Tags: Short | Geostrategic | History | Russia | since | 1917

A Short Geostrategic History of Russia since 1917

Thursday, 13 April 2006 12:00 AM

Tsar Nicholas II abdicated in the spring of 1917, and the Provisional Government that took over was compelled by its Western allies to continue the war against Germany. But in the anarchy following the abdication of Nicholas II, many Russian soldiers deserted and fled with their arms to St. Petersburg, the capital of Russia.

For the Provisional Government and its Western allies, they were criminals to be court-martialed. For Lenin, the leader of a rapidly growing party, they were heroes, saying "no" to the war, which was "imperialist" – that is, a slaughter whereby the "imperialists" tried to capture from each other as much territory and wealth as possible. The war was caused by the greed of the rich, dreaming in each country of THEIR world empire at the expense of their enemies.

Accordingly, the deserters overthrew the Provisional Government in the fall of 1917 and supported Lenin. They also "robbed the robbers" (that is, the rich), as Lenin put it, calling the poor to enrich themselves by robbing the rich. What then?

On the basis of his Russian experience, Lenin believed that in every country the poor were ready to rob the rich. It would be enough for his Red Army to enter Europe, and the poor would rush to rob the rich. As for the United States, with all those billionaires … In short, drawing nigh was the world proletarian revolution, as ushered in by Marx! "Arise, ye prisoners of starvation …"

Lenin's was a mistake, similar to the assumption that Moslems, such as Iraqi, want American "freedom and democracy." In Irwin Shaw's play of 1939, "The Brooklyn Idyll," a Brooklyn worker, his wife and daughter want to be rich – not to kill the rich for the sake of social justice. The American Communist Party has always been tiny.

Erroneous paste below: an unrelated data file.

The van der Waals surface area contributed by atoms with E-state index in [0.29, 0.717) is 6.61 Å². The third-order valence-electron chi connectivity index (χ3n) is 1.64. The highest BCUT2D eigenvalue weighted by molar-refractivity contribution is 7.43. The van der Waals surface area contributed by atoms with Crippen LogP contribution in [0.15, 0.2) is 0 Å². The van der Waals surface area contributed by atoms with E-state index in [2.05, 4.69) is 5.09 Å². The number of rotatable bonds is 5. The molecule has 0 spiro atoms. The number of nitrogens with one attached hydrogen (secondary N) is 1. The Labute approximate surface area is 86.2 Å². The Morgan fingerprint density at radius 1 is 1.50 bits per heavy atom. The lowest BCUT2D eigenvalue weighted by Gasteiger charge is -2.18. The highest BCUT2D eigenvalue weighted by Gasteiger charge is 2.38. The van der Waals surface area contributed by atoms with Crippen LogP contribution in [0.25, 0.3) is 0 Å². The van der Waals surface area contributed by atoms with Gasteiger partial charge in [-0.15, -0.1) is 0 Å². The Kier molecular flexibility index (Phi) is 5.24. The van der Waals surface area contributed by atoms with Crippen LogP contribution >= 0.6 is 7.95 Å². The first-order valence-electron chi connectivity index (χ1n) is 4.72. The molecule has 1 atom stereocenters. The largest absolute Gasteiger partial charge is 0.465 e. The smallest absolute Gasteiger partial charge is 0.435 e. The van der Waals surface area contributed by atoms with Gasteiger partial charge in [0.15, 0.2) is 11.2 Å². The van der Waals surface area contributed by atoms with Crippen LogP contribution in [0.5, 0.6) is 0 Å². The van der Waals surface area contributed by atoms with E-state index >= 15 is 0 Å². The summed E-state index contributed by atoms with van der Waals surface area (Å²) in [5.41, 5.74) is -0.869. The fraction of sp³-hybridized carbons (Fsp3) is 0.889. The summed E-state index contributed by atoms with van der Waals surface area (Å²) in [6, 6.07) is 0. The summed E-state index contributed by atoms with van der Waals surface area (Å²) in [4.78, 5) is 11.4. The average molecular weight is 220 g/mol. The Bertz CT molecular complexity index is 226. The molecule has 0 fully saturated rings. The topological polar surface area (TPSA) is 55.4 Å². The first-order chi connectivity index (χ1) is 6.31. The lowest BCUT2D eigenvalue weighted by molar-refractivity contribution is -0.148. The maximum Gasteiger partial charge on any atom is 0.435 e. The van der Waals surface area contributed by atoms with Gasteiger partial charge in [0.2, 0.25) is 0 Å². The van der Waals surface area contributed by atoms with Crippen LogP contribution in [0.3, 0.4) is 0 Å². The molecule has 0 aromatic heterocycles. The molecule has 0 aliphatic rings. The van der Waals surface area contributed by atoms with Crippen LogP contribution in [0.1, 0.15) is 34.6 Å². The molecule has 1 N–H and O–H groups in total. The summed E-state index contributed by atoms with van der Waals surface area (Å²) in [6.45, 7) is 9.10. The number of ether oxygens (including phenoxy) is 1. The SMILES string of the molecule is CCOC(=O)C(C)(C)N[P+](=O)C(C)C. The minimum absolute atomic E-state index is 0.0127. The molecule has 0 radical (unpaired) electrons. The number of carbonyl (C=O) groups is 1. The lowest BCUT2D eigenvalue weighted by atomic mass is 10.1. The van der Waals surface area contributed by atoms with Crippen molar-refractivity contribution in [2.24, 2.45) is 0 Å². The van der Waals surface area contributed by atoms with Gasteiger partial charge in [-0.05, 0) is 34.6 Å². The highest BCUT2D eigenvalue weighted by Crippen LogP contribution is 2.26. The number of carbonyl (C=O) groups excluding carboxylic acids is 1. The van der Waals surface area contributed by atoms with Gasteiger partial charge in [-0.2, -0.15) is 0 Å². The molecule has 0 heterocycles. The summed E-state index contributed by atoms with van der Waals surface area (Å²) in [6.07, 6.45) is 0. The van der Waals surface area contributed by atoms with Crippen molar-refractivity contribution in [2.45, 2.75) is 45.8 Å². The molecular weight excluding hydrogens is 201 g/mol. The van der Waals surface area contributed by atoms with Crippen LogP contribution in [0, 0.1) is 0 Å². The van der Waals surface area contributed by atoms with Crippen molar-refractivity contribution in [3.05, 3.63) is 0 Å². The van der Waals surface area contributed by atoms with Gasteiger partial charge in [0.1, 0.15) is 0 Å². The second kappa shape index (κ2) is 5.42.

When Lenin died and Stalin became the dictator, that is, came to the top of the mafia by destroying his rivals in the next 13 years, he launched the industrial revolution to make his conventional armed forces at a par with those of the West, which had its Industrial Revolution earlier. But conventional weapons were only part of HIS industrial revolution.

Peter Kapitsa went to England in 1921 and became a favorite disciple of Rutherford, one of the founders of nuclear physics, apart from his other scientific achievements. In 1934 Kapitsa went to Russia to attend a scientific conference (as he did before). But in 1934, that is, five years before Einstein wrote to Roosevelt in 1939 his letter about the possibility of nuclear weapons, Stalin and his scientific entourage already understood the geostrategic importance of nuclear weapons, and Stalin did not let Kapitsa go back to England. In other words, Stalin kidnapped Kapitsa despite a possible international scandal.

Kapitsa's English laboratory was brought to him from England (money no problem!) yet it was noticed that he was miserable. Why? He complained that he missed reading his morning paper, the London Times, at breakfast. No problem! Every morning, a Soviet airplane was dispatched to England to pick up a copy of the London Times to be delivered in time for Kapitsa's breakfast in Moscow.

Nor were nuclear weapons Stalin's only goal as far as superweapons were concerned. Thomas Bearden, a retired lieutenant colonel in the U.S. Army, who has developed theories considered by the U.S. scientific establishment wrong or controversial (see my previous column) started his online article of 1990 "Historical Background of Scalar EM [electromagnetic] Weapons" as follows:

So in 1939 detailed drawings of Moray's unit were obtained and forwarded to Russia, along with details of experiments that the Soviet agent performed with the device in Moray's laboratory. Moray's lab still [1990] stands in Salt Lake City, Utah, operated by his son, John Moray, who has faithfully carried out his father's work.